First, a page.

Integrating Citizen Science at Universities – INOS Project
LIBER recently organised a three-day open knowledge activity (online) from the 26th to the 28th of October 2020.
The event took place within the context of the INOS project, a project we are extensively involved in. The aim of the event was to disseminate knowledge about what Citizen Science is and how to implement Citizen Science projects at universities and research libraries.
This event brought together participants from St. Cyril and Methodius National Library, Belgrade University (Serbia), and the University of Library Studies and Information Technology (Bulgaria).
Participants from the above institutions interacted in small groups, discussed ideas, and set about to challenge concepts relating to Citizen Science.
The following main questions were discussed:
- What is Citizen Science?
- Why is Citizen Science important for society as a whole and communities around the world?
- What requirements are necessary to consider when involving citizen scientists in research projects?
- Examples of how Citizen Science is integrated into educational programmes and the benefits such integration provides.
Moreover, various speakers gave presentations on topics related to Citizen Science, for example, on copyright and datamining.
Thomas Kaarsted, Deputy Library Director at the University Library of Southern Denmark, and member of LIBER’s, Citizen Science Working Group, led discussions on the topic, how it is different from crowdsourcing, and how it might fit into academic curricula. He also covered tips for moving forward with the development and implementation of Citizen Science projects.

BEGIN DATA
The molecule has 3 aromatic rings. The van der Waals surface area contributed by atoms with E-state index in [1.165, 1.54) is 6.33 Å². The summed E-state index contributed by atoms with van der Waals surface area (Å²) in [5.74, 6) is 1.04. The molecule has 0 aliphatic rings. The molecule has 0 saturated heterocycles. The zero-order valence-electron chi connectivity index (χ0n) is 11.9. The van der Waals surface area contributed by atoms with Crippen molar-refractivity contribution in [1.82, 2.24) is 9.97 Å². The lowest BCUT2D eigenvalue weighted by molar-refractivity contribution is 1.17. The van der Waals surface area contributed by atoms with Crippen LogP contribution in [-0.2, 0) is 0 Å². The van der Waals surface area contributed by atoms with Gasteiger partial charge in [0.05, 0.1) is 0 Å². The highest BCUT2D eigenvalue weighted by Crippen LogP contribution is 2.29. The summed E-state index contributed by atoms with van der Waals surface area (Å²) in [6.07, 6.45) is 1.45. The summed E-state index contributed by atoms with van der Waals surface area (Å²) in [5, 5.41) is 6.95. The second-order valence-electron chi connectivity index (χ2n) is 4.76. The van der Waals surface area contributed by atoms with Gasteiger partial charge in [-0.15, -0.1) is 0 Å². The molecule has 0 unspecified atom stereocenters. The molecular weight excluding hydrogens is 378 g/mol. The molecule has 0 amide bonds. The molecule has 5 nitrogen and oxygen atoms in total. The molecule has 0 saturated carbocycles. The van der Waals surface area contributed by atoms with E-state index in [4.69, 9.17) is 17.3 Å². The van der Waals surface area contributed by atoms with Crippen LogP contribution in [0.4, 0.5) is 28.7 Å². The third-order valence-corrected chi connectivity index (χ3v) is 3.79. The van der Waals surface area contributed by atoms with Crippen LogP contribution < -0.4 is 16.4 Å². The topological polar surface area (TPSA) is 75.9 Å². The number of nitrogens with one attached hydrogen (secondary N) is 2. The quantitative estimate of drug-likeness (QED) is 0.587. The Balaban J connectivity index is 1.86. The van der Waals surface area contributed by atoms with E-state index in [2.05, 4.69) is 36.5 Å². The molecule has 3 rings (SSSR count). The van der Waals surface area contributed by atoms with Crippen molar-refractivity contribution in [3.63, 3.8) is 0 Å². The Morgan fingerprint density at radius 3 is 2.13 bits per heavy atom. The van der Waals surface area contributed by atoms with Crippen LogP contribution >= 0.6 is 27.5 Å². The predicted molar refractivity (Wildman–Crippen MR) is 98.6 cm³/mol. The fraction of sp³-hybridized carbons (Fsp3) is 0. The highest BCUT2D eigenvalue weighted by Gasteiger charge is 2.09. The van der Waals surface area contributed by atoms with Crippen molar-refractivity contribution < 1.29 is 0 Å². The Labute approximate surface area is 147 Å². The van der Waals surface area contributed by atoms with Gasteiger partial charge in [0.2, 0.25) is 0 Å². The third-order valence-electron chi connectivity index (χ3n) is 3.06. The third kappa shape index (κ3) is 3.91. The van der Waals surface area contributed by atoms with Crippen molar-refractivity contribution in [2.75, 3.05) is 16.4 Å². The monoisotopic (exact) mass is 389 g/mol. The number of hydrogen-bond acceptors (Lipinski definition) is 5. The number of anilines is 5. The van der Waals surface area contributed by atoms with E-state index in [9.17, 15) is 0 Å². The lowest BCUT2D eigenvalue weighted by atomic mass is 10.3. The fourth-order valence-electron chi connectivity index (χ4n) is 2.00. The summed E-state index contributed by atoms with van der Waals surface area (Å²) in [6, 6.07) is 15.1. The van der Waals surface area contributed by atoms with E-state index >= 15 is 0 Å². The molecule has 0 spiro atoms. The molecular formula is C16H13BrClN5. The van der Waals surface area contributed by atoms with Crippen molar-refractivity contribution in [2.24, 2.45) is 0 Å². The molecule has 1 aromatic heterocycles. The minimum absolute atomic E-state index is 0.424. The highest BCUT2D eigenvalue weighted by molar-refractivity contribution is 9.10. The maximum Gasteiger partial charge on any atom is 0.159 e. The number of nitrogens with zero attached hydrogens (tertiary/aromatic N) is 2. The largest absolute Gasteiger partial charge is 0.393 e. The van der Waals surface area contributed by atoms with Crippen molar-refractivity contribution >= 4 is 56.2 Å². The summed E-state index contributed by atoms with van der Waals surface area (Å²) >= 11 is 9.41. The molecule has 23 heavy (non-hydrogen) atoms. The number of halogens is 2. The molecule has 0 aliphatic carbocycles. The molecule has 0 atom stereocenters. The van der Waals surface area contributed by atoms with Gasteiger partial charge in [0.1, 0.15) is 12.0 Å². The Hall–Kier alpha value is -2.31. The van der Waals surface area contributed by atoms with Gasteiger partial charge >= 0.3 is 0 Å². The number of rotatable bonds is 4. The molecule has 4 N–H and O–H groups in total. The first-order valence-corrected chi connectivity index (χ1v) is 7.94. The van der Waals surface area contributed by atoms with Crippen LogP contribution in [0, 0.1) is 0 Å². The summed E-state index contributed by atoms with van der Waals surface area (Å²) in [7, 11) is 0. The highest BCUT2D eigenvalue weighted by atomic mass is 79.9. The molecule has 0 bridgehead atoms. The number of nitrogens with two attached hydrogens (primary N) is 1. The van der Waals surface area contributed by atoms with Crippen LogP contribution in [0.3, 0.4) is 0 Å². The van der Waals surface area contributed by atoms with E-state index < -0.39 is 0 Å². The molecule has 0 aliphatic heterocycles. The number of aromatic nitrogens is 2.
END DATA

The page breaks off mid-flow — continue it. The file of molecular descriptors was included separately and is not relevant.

Benjamin White, researcher at the Centre for Intellectual Property Policy & Management at Bournemouth University, and Chair of the LIBER Working Group on Copyright and Legal Matters, gave a presentation on copyright and data protection in Citizen Science projects.
Prof. Georgi P. Dimitrov, Deputy Dean of the Faculty of Information Systems and Technologies at the University of Library Studies and Information Technologies, presented on the nine laws of Data Mining, the data mining process, and the benefits associated with it.
Participants worked in small groups to refine potential Citizen Science projects for their institutions and in doing so, were guided by LIBER team members, Tatsiana Yankelevich (Training Coordinator) and Vasso Kalaitzi (head of International Projects).
Read more about this online Citizen Science event which encouraged lively discussions, high-level debates, and participant interaction.